meet mona. age 39. one of my friends who just got to move into a house after living in a tent for almost a year. she's one of my favorite patients of all time (okay, i know i say things like that all the time, but i really mean it this time! :) she has a joy about her that is remarkable, and LOVES people. she is soooo grateful to all the americans who came down after the earthquake (she tells me that every time i see her), because she says she would have been dead otherwise. in the earthquake, mona was crushed under her house for a few days before being rescued, and didn't make it to a hospital for almost a week after that. it is truly hard to wrap my mind around this happening to such a dear friend of mine.
well, in the earthquake, she lost a leg, and two front teeth. mission of hope has provided her a new limb, and thanks to God, she is walking again!
now, this may seem really silly and minute compared to losing a leg, but mona is extremely ashamed to smile, because of her teeth. above is the first picture she's ever let me take showing her teeth, and whenever i am just hanging out with her, she will hide her face when she laughs. i've tried multiple times to get visiting dentists to see her to make a tooth, but they say they don't have the proper equipment here. i've done the research, though, and mona could go to a haitian dentist and get two new teeth for $300. that may be a lot, but i really think it would be so healing to mona, restoring something that has been lost. it may seem superficial, but shoot, if i was missing a tooth, i would for sure get a replacement, and i'm sure we all would! :) but in haiti, when you barely make enough to eat, mona will never see this as an option for her.
so, i'm wondering if any of our friends would like to help with this. iF you want to help mona get new teeth so she can smile unashamedly, please let me know! i will be home over christmas, and will bring any money you'd like to contribute back with me in january.. mona will be thrilled! :) :) :)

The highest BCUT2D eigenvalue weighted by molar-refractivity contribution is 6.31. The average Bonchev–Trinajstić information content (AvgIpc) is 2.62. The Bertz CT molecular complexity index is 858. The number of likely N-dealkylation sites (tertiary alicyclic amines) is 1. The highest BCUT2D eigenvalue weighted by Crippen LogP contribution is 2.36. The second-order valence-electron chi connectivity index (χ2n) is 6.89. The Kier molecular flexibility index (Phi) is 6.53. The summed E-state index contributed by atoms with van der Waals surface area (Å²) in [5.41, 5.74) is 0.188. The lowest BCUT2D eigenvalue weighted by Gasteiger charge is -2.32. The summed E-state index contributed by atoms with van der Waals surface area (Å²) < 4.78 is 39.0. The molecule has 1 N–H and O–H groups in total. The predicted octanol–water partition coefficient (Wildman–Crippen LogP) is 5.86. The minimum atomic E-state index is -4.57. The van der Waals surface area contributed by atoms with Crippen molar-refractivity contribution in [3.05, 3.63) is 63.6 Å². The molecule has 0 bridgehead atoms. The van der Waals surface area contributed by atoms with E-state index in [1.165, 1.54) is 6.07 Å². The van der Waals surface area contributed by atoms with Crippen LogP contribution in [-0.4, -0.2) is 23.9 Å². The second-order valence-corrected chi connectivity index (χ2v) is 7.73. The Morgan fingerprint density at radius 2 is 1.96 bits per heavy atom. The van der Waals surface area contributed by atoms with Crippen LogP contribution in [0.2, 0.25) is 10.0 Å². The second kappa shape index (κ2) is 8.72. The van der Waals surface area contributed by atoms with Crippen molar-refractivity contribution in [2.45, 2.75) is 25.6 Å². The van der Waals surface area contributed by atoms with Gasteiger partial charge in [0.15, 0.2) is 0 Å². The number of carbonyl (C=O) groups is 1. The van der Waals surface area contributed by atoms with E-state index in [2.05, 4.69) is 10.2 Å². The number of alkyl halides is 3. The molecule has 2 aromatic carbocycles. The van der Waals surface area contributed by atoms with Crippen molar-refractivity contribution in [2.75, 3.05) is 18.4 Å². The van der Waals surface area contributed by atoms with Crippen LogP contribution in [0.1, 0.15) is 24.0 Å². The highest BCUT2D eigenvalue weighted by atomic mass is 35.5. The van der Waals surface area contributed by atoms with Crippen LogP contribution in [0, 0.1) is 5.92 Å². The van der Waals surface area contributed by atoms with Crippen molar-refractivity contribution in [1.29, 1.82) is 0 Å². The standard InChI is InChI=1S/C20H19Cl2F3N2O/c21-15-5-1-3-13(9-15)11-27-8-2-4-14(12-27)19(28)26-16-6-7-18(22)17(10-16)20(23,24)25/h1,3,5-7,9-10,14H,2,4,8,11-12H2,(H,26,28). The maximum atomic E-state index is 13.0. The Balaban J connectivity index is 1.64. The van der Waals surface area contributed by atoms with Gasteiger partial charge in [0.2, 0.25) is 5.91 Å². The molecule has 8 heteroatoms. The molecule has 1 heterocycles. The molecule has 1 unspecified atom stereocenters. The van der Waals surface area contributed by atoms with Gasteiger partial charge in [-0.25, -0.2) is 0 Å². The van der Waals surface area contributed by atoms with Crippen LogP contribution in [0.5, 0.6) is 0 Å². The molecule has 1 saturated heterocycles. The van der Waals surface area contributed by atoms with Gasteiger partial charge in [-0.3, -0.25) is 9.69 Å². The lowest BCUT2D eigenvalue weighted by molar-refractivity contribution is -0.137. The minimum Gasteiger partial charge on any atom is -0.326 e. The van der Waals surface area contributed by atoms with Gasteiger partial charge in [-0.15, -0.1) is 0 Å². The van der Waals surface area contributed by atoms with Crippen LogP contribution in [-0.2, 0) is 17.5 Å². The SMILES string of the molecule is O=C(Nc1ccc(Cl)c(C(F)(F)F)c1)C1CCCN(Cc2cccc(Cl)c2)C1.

The countryside in Haiti is very quiet. Today there are almost no cars on the road, and most people are staying home. There is a rare December cloud cover, with occasional drizzle, and although there is much unrest in Port-au-Prince, where we are feels like an ideal peaceful day on a Caribbean island.
I don’t know what the news in the US is reporting, and I am no expert on political processes, corrupt governments, or Haitian history, but I am assuming the news is showing burning tires and rowdy crowds. That is accurate, but the real news here is that we are witnessing a country that wants to be heard. The electoral corruption here is at a level I can’t believe is still possible with the information technology of modernity. Last week, the people tried to vote and attempted to do so peacefully – facing intimidation, ballot stuffing, and violence from the government backed party. Still, those who have seen other elections here say Election Day was the calmest one in Haiti’s history.
Unfortunately though, the results of the Haitian election were announced on Tuesday, and it is widely understood that the numbers were cooked. The US Embassy has even stated that the elections “are inconsistent with the published results” and the Haitian people know this too. My new friend, Frank, who lives in Port-au-Prince and daringly ventured out on Tuesday night to report on the situation, wrote about his experience after the election results were announced. Frank’s experience with the fraudulent results corroborates exactly what we have seen and heard, including a classified, chance conversation I had with a member of the US State Department (that’s all I can say!)